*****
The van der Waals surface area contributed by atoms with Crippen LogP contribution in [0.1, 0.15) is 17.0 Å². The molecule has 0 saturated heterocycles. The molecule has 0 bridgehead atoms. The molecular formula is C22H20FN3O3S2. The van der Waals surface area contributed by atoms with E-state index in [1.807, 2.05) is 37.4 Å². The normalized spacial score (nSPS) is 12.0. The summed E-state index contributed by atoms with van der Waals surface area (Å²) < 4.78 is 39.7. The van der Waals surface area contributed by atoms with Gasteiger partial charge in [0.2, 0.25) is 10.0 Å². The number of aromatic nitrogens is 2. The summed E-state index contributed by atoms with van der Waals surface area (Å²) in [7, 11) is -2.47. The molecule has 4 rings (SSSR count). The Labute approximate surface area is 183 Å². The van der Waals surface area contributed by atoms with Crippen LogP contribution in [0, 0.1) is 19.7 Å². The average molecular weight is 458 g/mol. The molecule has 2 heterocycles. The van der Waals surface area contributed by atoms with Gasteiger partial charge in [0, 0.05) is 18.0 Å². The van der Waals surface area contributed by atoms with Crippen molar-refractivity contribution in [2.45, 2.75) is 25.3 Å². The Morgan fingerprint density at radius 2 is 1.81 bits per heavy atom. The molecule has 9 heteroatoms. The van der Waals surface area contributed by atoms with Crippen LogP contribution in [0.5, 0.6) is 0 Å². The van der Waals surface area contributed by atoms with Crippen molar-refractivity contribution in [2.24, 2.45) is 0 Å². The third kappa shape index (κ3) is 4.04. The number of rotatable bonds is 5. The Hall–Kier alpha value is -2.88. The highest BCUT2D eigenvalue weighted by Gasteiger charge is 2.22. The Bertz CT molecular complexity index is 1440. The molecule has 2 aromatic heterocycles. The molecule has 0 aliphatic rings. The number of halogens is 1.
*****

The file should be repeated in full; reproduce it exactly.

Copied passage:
The van der Waals surface area contributed by atoms with Crippen LogP contribution in [0.1, 0.15) is 17.0 Å². The molecule has 0 saturated heterocycles. The molecule has 0 bridgehead atoms. The molecular formula is C22H20FN3O3S2. The van der Waals surface area contributed by atoms with E-state index in [1.807, 2.05) is 37.4 Å². The normalized spacial score (nSPS) is 12.0. The summed E-state index contributed by atoms with van der Waals surface area (Å²) < 4.78 is 39.7. The van der Waals surface area contributed by atoms with Gasteiger partial charge in [0.2, 0.25) is 10.0 Å². The number of aromatic nitrogens is 2. The summed E-state index contributed by atoms with van der Waals surface area (Å²) in [7, 11) is -2.47. The molecule has 4 rings (SSSR count). The Labute approximate surface area is 183 Å². The van der Waals surface area contributed by atoms with Crippen LogP contribution in [0, 0.1) is 19.7 Å². The average molecular weight is 458 g/mol. The molecule has 2 heterocycles. The van der Waals surface area contributed by atoms with Gasteiger partial charge in [0, 0.05) is 18.0 Å². The van der Waals surface area contributed by atoms with Crippen molar-refractivity contribution in [2.45, 2.75) is 25.3 Å². The Morgan fingerprint density at radius 2 is 1.81 bits per heavy atom. The molecule has 9 heteroatoms. The van der Waals surface area contributed by atoms with Crippen LogP contribution in [0.5, 0.6) is 0 Å². The van der Waals surface area contributed by atoms with Crippen molar-refractivity contribution in [2.24, 2.45) is 0 Å². The third kappa shape index (κ3) is 4.04. The number of rotatable bonds is 5. The Hall–Kier alpha value is -2.88. The highest BCUT2D eigenvalue weighted by Gasteiger charge is 2.22. The Bertz CT molecular complexity index is 1440. The molecule has 2 aromatic heterocycles. The molecule has 0 aliphatic rings. The number of halogens is 1.